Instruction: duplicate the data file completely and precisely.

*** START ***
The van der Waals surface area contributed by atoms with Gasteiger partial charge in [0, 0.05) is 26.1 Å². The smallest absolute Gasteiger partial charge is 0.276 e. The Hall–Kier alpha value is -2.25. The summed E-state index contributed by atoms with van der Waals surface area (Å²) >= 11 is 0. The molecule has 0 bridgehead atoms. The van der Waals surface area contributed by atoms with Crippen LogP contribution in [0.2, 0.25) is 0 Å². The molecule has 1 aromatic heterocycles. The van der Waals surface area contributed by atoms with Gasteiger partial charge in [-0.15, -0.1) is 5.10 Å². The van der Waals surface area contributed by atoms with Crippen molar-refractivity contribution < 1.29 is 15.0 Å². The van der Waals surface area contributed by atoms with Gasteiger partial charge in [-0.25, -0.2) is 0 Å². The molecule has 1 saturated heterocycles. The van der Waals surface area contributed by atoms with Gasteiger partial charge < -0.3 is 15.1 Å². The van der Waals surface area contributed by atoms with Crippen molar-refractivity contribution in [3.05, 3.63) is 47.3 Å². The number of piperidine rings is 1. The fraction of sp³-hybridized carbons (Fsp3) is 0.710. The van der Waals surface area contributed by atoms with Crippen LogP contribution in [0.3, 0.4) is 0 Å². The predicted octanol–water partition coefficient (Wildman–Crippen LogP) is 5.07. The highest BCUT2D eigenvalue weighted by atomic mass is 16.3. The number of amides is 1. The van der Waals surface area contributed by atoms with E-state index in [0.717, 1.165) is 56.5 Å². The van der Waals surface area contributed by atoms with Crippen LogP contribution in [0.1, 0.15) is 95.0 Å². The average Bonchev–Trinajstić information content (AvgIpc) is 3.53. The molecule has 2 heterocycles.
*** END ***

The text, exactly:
The van der Waals surface area contributed by atoms with Gasteiger partial charge in [0, 0.05) is 26.1 Å². The smallest absolute Gasteiger partial charge is 0.276 e. The Hall–Kier alpha value is -2.25. The summed E-state index contributed by atoms with van der Waals surface area (Å²) >= 11 is 0. The molecule has 0 bridgehead atoms. The van der Waals surface area contributed by atoms with Crippen LogP contribution in [0.2, 0.25) is 0 Å². The molecule has 1 aromatic heterocycles. The van der Waals surface area contributed by atoms with Gasteiger partial charge in [-0.15, -0.1) is 5.10 Å². The van der Waals surface area contributed by atoms with Crippen molar-refractivity contribution < 1.29 is 15.0 Å². The van der Waals surface area contributed by atoms with Gasteiger partial charge in [-0.25, -0.2) is 0 Å². The molecule has 1 saturated heterocycles. The van der Waals surface area contributed by atoms with Gasteiger partial charge < -0.3 is 15.1 Å². The van der Waals surface area contributed by atoms with Crippen molar-refractivity contribution in [3.05, 3.63) is 47.3 Å². The number of piperidine rings is 1. The fraction of sp³-hybridized carbons (Fsp3) is 0.710. The van der Waals surface area contributed by atoms with Crippen LogP contribution in [0.3, 0.4) is 0 Å². The predicted octanol–water partition coefficient (Wildman–Crippen LogP) is 5.07. The highest BCUT2D eigenvalue weighted by atomic mass is 16.3. The number of amides is 1. The van der Waals surface area contributed by atoms with E-state index in [0.717, 1.165) is 56.5 Å². The van der Waals surface area contributed by atoms with Crippen LogP contribution in [0.1, 0.15) is 95.0 Å². The average Bonchev–Trinajstić information content (AvgIpc) is 3.53. The molecule has 2 heterocycles.